By Grace Kline
Dairy farmers can be very stubborn. I say this because my grandfather was a stubborn dairy farmer, along with my dad, my husband, and myself on occasion. To be a good dairy farmer, it takes a good bit of stubbornness. I mean, how else are you going to get yourself out of bed at 4:30 every morning, determined to take on another day – no matter what it throws at you?
At the same time, stubbornness can let you fall behind. For years, farming traditions have passed through many generations, teaching the same techniques. My grandfather taught my father how to farm, and my father taught me. I’m sure many of you can say the same. The other thing I can say is that I have had many opportunities to work away from our herd and learn new things. New is not always better, and may not always work for your farm, but you don’t know unless you try. I was grateful that my father let me implement new techniques when I came home from different jobs and internships, and we played trial and error with many things. Those experiences made me the farmer I am today.
Change can take an emotional toll on some farms, while on others it simply takes a toll on logistics. However, we will be taking a look at how our brains view change to better equip ourselves for the future.
At the Northeast Dairy management Conference in Liverpool, NY, an article from The Human Factor by Holly G. Green was featured when discussing change in the workplace. The article was titled “Adapting & Thriving in an Ever Changing World: Using Your Brain to Win.” The first concept to understand when discussing change, according to Holly, is that “we are pattern seeking, structure loving animals.” We know this to be true about farmers because we often hear them say something like “we’ve always done it this way.” We form habits and routines, often doing just about the same thing every day, whether it is beneficial or not.
The next concept from Holly is to be aware of your brain in unexpected changes. She writes of 6 phases we tend to go through when confronted with the unknown. Not everyone goes through every single phase, but try to find which ones you connect to the most. The first phase is shock. If it is something small we may think of it as curiosity, however large changes will be shocking and unsettling. The second phase is denial, which consists of “looking for evidence it is not true or won’t affect me.” Both the second and third phases resonate with me the most, because I know that they are exactly how I react when I am confronted with change. I immediately try to find a way that it will not work, or that what I am hearing cannot be true. That being said, the third phase is a stage of annoyance or frustration. When faced with the unknown, we put up a mental wall (like a stubborn farmer) and refuse to accept the new concept. For some, change can bring about a lack of motivation, lack of energy, or depression as stated by Green. “We withdraw, disconnect.” We try to reason that avoiding the subject may make the issue go away, or at least we will not be dealing with it directly.
The final two phases can be the most difficult ones, but they are the most positive. The fourth phase is acceptance and the beginning of experimentation. I mentioned earlier that my father sounded similar to this fourth phase, but that is not to say that our family always operated that way. It took some time for us to learn to communicate to achieve the acceptance phase. When proposing new ideas, it is important to consider your audience and the work they have done both with you and for you in your dairy operation. Highlighting what is working and appreciating those doing the work may make your team more receptive to new ideas. Take time to learn the communication strategies of those around you, so that you are better equipped to introduce new ideas and get a more accepting response.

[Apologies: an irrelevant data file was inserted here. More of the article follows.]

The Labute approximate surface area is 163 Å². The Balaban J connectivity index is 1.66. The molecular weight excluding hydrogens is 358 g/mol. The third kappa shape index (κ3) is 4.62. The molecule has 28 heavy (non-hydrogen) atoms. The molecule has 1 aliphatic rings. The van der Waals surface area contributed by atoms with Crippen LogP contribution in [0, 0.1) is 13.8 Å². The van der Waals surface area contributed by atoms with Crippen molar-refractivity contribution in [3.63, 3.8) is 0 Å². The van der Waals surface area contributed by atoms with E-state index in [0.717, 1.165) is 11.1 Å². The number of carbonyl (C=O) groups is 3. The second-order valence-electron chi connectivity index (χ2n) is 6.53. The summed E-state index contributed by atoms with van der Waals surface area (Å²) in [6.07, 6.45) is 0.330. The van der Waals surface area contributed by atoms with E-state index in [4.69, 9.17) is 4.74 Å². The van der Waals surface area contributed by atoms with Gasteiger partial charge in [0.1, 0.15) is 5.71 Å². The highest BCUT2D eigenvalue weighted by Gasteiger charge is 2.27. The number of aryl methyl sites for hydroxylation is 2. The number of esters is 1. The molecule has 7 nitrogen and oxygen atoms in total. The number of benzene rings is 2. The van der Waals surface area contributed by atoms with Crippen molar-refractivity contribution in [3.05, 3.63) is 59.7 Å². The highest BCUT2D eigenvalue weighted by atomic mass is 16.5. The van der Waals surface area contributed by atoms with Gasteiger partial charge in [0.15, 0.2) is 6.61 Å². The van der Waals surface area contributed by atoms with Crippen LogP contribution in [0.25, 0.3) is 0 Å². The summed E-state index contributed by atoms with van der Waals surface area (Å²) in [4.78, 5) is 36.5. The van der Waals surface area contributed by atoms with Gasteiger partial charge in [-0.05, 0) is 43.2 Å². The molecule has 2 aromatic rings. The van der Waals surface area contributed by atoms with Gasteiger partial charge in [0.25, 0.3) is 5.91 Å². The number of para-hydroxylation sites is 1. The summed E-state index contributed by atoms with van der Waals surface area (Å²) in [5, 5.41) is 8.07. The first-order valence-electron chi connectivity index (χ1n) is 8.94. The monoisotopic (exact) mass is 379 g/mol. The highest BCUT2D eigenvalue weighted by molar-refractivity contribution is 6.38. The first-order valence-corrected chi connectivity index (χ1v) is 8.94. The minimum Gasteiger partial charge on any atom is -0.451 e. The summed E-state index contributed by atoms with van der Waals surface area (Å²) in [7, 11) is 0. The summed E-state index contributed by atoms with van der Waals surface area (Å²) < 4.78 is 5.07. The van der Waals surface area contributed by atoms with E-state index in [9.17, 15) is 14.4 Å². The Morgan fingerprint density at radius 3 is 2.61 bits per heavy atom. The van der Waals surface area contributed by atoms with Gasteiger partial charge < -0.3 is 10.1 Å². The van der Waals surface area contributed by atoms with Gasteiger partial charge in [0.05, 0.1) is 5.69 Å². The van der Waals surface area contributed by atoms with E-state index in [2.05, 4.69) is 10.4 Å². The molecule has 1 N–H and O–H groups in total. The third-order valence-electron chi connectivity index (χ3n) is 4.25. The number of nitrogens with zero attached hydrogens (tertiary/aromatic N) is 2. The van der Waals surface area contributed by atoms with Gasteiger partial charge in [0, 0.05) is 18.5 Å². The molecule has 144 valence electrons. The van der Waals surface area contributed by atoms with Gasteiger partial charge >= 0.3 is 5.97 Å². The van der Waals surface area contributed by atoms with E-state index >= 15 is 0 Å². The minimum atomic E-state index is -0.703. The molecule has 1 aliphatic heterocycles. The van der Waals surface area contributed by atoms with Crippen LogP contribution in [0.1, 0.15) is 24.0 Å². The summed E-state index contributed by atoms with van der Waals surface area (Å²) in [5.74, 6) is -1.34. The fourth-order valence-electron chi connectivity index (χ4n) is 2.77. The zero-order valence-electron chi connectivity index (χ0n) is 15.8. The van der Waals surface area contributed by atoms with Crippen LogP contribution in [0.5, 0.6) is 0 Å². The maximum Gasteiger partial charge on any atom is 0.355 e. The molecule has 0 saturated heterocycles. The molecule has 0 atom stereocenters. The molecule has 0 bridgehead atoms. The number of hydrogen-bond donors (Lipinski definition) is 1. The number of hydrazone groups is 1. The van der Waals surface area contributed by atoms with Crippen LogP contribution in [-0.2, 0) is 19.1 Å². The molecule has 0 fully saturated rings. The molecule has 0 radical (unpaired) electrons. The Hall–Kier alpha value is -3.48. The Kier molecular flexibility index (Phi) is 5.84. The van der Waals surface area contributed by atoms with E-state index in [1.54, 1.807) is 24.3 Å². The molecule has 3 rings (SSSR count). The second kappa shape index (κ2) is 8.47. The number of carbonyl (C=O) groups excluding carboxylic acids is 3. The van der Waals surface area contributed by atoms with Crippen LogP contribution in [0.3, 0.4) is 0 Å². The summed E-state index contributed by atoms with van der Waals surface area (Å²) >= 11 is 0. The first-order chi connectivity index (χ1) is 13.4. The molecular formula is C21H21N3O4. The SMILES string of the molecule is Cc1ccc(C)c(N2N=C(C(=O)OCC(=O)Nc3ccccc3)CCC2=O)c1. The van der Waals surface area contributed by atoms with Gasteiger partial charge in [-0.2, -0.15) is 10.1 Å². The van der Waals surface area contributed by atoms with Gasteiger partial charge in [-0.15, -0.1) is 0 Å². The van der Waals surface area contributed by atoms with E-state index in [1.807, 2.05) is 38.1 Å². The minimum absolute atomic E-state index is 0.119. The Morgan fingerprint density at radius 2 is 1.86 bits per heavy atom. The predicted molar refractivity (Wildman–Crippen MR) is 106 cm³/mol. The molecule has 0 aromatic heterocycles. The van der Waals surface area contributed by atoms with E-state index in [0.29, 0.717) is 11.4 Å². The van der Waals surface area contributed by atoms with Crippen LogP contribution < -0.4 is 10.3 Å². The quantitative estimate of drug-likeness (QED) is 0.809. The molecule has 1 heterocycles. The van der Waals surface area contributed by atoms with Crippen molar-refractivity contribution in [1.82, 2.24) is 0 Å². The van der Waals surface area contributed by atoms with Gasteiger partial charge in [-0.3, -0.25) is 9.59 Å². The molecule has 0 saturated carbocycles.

The final phase is integrate – working “with the new parameters/situation, become more positive.” Patience is key when working to the integrate stage. We can always fall backward and try to reject the idea even after we’ve convinced others that we have accepted it. Green highlights that a change in perspective can be helpful for all parties, asking ourselves “what if I was in their shoes? How do these options compare, my feelings aside?” It is important to take a step back and examine the whole picture, gaining control of our own minds by making an honest assessment of the changes being brought before us. You can let these changes tear your team apart, or you can use them to bring your team closer together through learning, acceptance, experimentation and integration.
Managing change is as much of a struggle in our minds as it is out in the barn. Taking control of your own mind and recognizing your resistance to change can open you up to experimentation discussions faster with less frustration. Technology is constantly changing the way we do things because we are able to learn more about different subjects and do a better job taking care of our cattle.
We should view change as a way to grow and better ourselves, rather than a disruptive force that is harming generations of hard work. My grandparents love visiting our farm and marvel at the technologies and set ups we get to work with, and it is fun to share with them.
Green, Holly G. Using Your Brain to Win. The Human Factor, 2013.
Grace Kline operates Diamond Valley Dairy with her husband Jacob, and brothers-in-law Josh and Jesse Kline. Grace is the calf and heifer manager, working on the farm full time. She graduated the State University of New York at Morrisville with a Bachelor’s degree in Agricultural Business Development in 2021.